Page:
Plitvice Lakes National Park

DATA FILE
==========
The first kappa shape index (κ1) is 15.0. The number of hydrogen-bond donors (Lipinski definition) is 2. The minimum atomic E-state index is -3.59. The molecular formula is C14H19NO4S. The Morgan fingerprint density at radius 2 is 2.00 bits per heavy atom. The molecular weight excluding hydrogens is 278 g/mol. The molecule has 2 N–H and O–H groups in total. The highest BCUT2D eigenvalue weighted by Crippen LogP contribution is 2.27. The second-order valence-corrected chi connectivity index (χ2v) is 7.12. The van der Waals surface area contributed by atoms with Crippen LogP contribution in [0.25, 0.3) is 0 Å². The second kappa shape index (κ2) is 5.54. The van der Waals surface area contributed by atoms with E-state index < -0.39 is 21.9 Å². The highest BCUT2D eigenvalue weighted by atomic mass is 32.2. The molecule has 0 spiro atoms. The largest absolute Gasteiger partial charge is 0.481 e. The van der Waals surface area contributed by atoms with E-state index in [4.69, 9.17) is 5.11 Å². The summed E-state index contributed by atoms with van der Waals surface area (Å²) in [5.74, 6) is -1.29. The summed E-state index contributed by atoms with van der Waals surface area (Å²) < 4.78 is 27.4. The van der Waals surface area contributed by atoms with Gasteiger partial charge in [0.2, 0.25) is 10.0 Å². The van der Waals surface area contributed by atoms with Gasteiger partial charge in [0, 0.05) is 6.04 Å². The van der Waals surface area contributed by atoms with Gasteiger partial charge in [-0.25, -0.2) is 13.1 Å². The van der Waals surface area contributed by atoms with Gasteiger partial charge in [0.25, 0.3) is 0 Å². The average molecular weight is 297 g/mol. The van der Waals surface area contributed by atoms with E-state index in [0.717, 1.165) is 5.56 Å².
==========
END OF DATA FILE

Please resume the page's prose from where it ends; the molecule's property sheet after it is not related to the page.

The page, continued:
The Plitvice Lakes have been declared a UNESCO World Heritage Site and the national park that encloses them is the oldest in Southeast Europe (it was founded in 1949). It is the natural beauty of the 16 green and turquoise lakes, linked by waterfalls and surrounded by forests and bush, that attracts thousands of visitors every year. Wooden walkways meander over, around and across the magical watery setting that was formed by mineral deposits in the water creating travertine barriers within the constantly changing limestone landscape. The lakes are divided into lower and upper lakes and trails are well marked. Visitors can cover the 11 miles (18km) of walkways on foot, but the park entry ticket also includes the use of buses and ferries to cover certain sections. The incredible lakes are not all the park has to offer; it is a heavily forested area with an extremely wide variety of flora and fauna, including rare European species like the brown bear and wolf. It is one of the last regions in Europe in which these two species can be found living in the wild. Some may recognise the area from the film adaptations of Karl May's Westerns, which were filmed here in the 1960s and 70s.